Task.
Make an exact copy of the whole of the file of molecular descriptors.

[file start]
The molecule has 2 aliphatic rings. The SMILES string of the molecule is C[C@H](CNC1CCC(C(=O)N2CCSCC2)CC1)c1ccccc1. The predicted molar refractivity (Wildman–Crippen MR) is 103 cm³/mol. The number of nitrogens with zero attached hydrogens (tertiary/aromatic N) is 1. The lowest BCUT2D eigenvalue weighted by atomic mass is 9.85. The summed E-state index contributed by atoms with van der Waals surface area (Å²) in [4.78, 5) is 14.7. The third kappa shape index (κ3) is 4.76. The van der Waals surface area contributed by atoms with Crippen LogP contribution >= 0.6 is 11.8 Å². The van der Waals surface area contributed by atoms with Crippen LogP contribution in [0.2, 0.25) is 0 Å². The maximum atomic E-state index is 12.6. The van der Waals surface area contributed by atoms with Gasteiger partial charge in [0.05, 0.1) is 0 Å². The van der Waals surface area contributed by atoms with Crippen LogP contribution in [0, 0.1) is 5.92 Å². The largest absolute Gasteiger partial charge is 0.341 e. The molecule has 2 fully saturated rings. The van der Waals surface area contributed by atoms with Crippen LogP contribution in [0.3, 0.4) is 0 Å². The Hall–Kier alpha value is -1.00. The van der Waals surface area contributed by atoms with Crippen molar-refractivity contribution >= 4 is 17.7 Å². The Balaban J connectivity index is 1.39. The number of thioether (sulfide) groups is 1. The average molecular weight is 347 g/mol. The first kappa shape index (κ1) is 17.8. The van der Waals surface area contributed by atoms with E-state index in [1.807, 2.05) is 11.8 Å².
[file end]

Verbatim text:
The molecule has 2 aliphatic rings. The SMILES string of the molecule is C[C@H](CNC1CCC(C(=O)N2CCSCC2)CC1)c1ccccc1. The predicted molar refractivity (Wildman–Crippen MR) is 103 cm³/mol. The number of nitrogens with zero attached hydrogens (tertiary/aromatic N) is 1. The lowest BCUT2D eigenvalue weighted by atomic mass is 9.85. The summed E-state index contributed by atoms with van der Waals surface area (Å²) in [4.78, 5) is 14.7. The third kappa shape index (κ3) is 4.76. The van der Waals surface area contributed by atoms with Crippen LogP contribution >= 0.6 is 11.8 Å². The van der Waals surface area contributed by atoms with Crippen LogP contribution in [0.2, 0.25) is 0 Å². The maximum atomic E-state index is 12.6. The van der Waals surface area contributed by atoms with Gasteiger partial charge in [0.05, 0.1) is 0 Å². The van der Waals surface area contributed by atoms with Crippen LogP contribution in [0, 0.1) is 5.92 Å². The largest absolute Gasteiger partial charge is 0.341 e. The molecule has 2 fully saturated rings. The van der Waals surface area contributed by atoms with Crippen LogP contribution in [0.3, 0.4) is 0 Å². The Hall–Kier alpha value is -1.00. The van der Waals surface area contributed by atoms with Crippen molar-refractivity contribution >= 4 is 17.7 Å². The Balaban J connectivity index is 1.39. The number of thioether (sulfide) groups is 1. The average molecular weight is 347 g/mol. The first kappa shape index (κ1) is 17.8. The van der Waals surface area contributed by atoms with E-state index in [1.807, 2.05) is 11.8 Å².